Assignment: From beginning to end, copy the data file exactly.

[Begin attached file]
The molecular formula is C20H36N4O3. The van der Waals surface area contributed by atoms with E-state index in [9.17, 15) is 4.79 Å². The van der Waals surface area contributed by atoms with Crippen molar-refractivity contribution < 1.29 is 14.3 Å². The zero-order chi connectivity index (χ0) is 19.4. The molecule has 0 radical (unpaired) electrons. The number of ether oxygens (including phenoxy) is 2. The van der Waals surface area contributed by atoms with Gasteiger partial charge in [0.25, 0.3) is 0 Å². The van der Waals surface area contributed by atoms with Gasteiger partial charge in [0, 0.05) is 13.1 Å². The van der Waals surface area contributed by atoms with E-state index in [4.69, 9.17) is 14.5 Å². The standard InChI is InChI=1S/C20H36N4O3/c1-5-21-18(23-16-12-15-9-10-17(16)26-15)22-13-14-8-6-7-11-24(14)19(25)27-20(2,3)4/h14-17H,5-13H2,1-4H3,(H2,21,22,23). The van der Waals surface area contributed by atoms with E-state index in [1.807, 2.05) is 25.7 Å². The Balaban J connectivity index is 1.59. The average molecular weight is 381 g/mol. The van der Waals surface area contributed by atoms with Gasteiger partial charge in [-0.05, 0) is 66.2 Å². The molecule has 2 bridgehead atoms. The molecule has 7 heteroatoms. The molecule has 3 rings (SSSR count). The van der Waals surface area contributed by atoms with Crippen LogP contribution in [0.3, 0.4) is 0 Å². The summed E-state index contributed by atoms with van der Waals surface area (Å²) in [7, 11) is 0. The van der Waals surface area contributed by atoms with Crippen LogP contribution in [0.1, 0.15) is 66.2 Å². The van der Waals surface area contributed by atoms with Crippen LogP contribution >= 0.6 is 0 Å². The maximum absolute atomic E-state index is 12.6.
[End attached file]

The molecular formula is C20H36N4O3. The van der Waals surface area contributed by atoms with E-state index in [9.17, 15) is 4.79 Å². The van der Waals surface area contributed by atoms with Crippen molar-refractivity contribution < 1.29 is 14.3 Å². The zero-order chi connectivity index (χ0) is 19.4. The molecule has 0 radical (unpaired) electrons. The number of ether oxygens (including phenoxy) is 2. The van der Waals surface area contributed by atoms with Gasteiger partial charge in [0.25, 0.3) is 0 Å². The van der Waals surface area contributed by atoms with Gasteiger partial charge in [0, 0.05) is 13.1 Å². The van der Waals surface area contributed by atoms with E-state index in [4.69, 9.17) is 14.5 Å². The standard InChI is InChI=1S/C20H36N4O3/c1-5-21-18(23-16-12-15-9-10-17(16)26-15)22-13-14-8-6-7-11-24(14)19(25)27-20(2,3)4/h14-17H,5-13H2,1-4H3,(H2,21,22,23). The van der Waals surface area contributed by atoms with E-state index in [1.807, 2.05) is 25.7 Å². The Balaban J connectivity index is 1.59. The average molecular weight is 381 g/mol. The van der Waals surface area contributed by atoms with Gasteiger partial charge in [-0.05, 0) is 66.2 Å². The molecule has 2 bridgehead atoms. The molecule has 7 heteroatoms. The molecule has 3 rings (SSSR count). The van der Waals surface area contributed by atoms with Crippen LogP contribution in [0.3, 0.4) is 0 Å². The summed E-state index contributed by atoms with van der Waals surface area (Å²) in [7, 11) is 0. The van der Waals surface area contributed by atoms with Crippen LogP contribution in [0.1, 0.15) is 66.2 Å². The van der Waals surface area contributed by atoms with Crippen LogP contribution >= 0.6 is 0 Å². The maximum absolute atomic E-state index is 12.6.